Kastner’s phone rings and she has a quick conversation. “My favourite judge,” she says, smiling, when she finishes — she had been speaking to Andrea Humer, who presided over the trial. “Everybody who was involved in this case has been changed by it. It does something to you.”

How? “It sometimes makes me very sad. From when I first met him to when I first gave my expertise to court — four months — I woke up thinking about it and I went to bed thinking about it. It was there all the time. I am very glad it’s definitely over.”

You have to wonder what it does to us, too, that we have gobbled up the facts of this case so voraciously. Do we really need to know, for instance, that Elisabeth was raped 3 000 times, or that she suffered injuries from the instruments her father used? Kastner says she feels the closed way in which the trial was handled was right. “It doesn’t help anybody to know all the horrible details.” Evil is a fascination for us, she says, “it helps focus all the evil outside on a specific person. That’s the one that’s bad; we’re the good ones. So it helps you to feel good and it serves some atavistic need in all of us. This is probably why executions were — and in some cases still are — public.”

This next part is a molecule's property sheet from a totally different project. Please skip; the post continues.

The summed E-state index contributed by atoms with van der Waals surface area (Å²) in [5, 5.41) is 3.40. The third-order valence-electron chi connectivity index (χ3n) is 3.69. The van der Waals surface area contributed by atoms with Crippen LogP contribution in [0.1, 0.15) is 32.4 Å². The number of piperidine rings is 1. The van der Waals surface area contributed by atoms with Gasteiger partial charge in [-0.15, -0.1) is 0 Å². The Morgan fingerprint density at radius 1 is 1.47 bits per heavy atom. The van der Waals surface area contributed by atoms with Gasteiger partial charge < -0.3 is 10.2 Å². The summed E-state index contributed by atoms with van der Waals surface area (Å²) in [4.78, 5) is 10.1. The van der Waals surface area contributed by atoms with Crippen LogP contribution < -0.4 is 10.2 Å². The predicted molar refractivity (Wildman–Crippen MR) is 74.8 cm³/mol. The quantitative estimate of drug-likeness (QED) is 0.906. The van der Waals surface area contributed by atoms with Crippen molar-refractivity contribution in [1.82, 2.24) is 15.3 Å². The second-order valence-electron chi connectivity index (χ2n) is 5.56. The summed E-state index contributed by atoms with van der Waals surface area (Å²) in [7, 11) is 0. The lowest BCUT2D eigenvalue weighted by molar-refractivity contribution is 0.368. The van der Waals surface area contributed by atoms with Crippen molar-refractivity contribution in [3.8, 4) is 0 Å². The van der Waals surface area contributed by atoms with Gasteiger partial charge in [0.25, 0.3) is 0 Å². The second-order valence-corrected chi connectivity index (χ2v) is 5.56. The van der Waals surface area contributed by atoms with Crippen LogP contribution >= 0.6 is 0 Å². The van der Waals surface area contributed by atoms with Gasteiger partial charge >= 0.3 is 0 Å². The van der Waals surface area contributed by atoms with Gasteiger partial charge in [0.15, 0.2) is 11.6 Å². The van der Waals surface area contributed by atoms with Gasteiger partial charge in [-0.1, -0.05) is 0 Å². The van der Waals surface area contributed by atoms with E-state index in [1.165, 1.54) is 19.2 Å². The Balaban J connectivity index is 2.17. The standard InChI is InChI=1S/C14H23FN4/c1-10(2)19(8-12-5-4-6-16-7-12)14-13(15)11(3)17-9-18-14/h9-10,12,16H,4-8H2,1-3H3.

Theoretically Fritzl, 74 next month, could apply for parole in 14 years, but his lawyer said he expected to spend the rest of his life in prison. Kastner says she “wouldn’t be surprised” if he committed suicide.

“His house of cards has come down, he has lost everything.”

Does she feel sorry for Fritzl? “Sorry?” she repeats to herself. There’s a long pause. “A small part of me feels sorry for him because he didn’t choose to have that kind of upbringing and that kind of disturbance. He chose to exercise it and for that he is guilty, but what he is inside, he didn’t choose.” I once interviewed a doctor who treats rape victims, who not only sees hundreds of women every year, but also around 700 children. She told me that even after all that, she still has faith in human goodness.

Does Kastner? She nods. “I do. It’s important that you do because if you don’t, you get cynical and it changes you in a way you wouldn’t want to be changed.” – guardian.co.uk